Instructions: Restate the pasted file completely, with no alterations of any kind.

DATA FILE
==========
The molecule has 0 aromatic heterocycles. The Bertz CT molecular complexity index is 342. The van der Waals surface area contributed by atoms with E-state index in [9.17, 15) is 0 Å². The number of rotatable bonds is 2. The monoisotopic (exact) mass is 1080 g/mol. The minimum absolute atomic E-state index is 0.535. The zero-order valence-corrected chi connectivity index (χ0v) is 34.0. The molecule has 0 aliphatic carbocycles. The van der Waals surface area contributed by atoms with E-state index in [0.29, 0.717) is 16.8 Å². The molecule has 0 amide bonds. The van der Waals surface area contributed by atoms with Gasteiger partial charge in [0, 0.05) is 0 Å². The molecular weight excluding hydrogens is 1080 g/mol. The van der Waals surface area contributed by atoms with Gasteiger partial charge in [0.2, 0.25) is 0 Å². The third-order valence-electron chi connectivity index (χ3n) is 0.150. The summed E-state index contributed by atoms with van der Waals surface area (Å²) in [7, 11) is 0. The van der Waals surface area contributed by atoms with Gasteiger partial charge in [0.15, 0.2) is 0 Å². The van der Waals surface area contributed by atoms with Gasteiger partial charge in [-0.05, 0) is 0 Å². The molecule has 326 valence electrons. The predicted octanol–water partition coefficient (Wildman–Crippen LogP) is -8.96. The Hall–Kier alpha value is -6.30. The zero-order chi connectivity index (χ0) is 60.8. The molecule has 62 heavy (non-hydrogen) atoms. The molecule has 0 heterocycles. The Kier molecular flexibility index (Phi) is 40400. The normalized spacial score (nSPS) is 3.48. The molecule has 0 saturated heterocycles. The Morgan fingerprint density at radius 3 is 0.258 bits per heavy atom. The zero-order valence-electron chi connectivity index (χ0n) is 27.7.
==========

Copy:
The molecule has 0 aromatic heterocycles. The Bertz CT molecular complexity index is 342. The van der Waals surface area contributed by atoms with E-state index in [9.17, 15) is 0 Å². The number of rotatable bonds is 2. The monoisotopic (exact) mass is 1080 g/mol. The minimum absolute atomic E-state index is 0.535. The zero-order valence-corrected chi connectivity index (χ0v) is 34.0. The molecule has 0 aliphatic carbocycles. The van der Waals surface area contributed by atoms with E-state index in [0.29, 0.717) is 16.8 Å². The molecule has 0 amide bonds. The van der Waals surface area contributed by atoms with Gasteiger partial charge in [0, 0.05) is 0 Å². The molecular weight excluding hydrogens is 1080 g/mol. The van der Waals surface area contributed by atoms with Gasteiger partial charge in [0.2, 0.25) is 0 Å². The third-order valence-electron chi connectivity index (χ3n) is 0.150. The summed E-state index contributed by atoms with van der Waals surface area (Å²) in [7, 11) is 0. The van der Waals surface area contributed by atoms with Gasteiger partial charge in [0.15, 0.2) is 0 Å². The van der Waals surface area contributed by atoms with Gasteiger partial charge in [-0.05, 0) is 0 Å². The molecule has 326 valence electrons. The predicted octanol–water partition coefficient (Wildman–Crippen LogP) is -8.96. The Hall–Kier alpha value is -6.30. The zero-order chi connectivity index (χ0) is 60.8. The molecule has 62 heavy (non-hydrogen) atoms. The molecule has 0 heterocycles. The Kier molecular flexibility index (Phi) is 40400. The normalized spacial score (nSPS) is 3.48. The molecule has 0 saturated heterocycles. The Morgan fingerprint density at radius 3 is 0.258 bits per heavy atom. The zero-order valence-electron chi connectivity index (χ0n) is 27.7.